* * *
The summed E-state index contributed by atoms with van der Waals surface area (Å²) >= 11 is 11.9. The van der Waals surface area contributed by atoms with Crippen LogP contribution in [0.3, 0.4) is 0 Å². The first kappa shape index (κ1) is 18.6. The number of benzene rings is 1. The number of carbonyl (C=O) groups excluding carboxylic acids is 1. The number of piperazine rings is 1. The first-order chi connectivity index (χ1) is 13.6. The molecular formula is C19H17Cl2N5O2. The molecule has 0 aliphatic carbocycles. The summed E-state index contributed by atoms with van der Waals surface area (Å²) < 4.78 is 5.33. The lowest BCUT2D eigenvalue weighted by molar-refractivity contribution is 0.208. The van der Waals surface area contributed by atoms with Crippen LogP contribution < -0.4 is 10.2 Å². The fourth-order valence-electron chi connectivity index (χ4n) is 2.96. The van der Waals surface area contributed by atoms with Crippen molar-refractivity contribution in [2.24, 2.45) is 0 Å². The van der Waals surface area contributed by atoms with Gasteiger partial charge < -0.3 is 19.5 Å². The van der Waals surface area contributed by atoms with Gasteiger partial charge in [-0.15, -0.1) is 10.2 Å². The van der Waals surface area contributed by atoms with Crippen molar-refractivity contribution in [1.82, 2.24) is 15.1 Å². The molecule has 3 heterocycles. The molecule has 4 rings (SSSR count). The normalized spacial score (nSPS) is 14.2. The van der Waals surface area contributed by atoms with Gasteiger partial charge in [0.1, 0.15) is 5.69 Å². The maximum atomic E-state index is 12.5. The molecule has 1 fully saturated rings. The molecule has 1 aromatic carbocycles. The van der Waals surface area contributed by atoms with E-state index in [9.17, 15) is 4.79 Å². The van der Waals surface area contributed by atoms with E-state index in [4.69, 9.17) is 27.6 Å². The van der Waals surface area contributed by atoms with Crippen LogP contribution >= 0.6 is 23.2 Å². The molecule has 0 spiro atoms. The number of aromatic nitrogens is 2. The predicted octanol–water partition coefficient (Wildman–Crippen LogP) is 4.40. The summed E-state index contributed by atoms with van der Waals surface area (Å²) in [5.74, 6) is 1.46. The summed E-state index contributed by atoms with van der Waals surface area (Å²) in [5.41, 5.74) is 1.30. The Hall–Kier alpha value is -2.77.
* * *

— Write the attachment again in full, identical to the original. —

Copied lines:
The summed E-state index contributed by atoms with van der Waals surface area (Å²) >= 11 is 11.9. The van der Waals surface area contributed by atoms with Crippen LogP contribution in [0.3, 0.4) is 0 Å². The first kappa shape index (κ1) is 18.6. The number of benzene rings is 1. The number of carbonyl (C=O) groups excluding carboxylic acids is 1. The number of piperazine rings is 1. The first-order chi connectivity index (χ1) is 13.6. The molecular formula is C19H17Cl2N5O2. The molecule has 0 aliphatic carbocycles. The summed E-state index contributed by atoms with van der Waals surface area (Å²) < 4.78 is 5.33. The lowest BCUT2D eigenvalue weighted by molar-refractivity contribution is 0.208. The van der Waals surface area contributed by atoms with Crippen LogP contribution < -0.4 is 10.2 Å². The fourth-order valence-electron chi connectivity index (χ4n) is 2.96. The van der Waals surface area contributed by atoms with Crippen molar-refractivity contribution in [2.24, 2.45) is 0 Å². The van der Waals surface area contributed by atoms with Gasteiger partial charge < -0.3 is 19.5 Å². The van der Waals surface area contributed by atoms with Gasteiger partial charge in [-0.15, -0.1) is 10.2 Å². The van der Waals surface area contributed by atoms with Crippen molar-refractivity contribution in [1.82, 2.24) is 15.1 Å². The molecule has 3 heterocycles. The molecule has 4 rings (SSSR count). The normalized spacial score (nSPS) is 14.2. The van der Waals surface area contributed by atoms with Gasteiger partial charge in [0.1, 0.15) is 5.69 Å². The maximum atomic E-state index is 12.5. The molecule has 1 fully saturated rings. The molecule has 1 aromatic carbocycles. The van der Waals surface area contributed by atoms with E-state index in [9.17, 15) is 4.79 Å². The van der Waals surface area contributed by atoms with E-state index in [4.69, 9.17) is 27.6 Å². The van der Waals surface area contributed by atoms with Crippen LogP contribution >= 0.6 is 23.2 Å². The molecule has 0 spiro atoms. The number of aromatic nitrogens is 2. The predicted octanol–water partition coefficient (Wildman–Crippen LogP) is 4.40. The summed E-state index contributed by atoms with van der Waals surface area (Å²) in [5.74, 6) is 1.46. The summed E-state index contributed by atoms with van der Waals surface area (Å²) in [5.41, 5.74) is 1.30. The Hall–Kier alpha value is -2.77.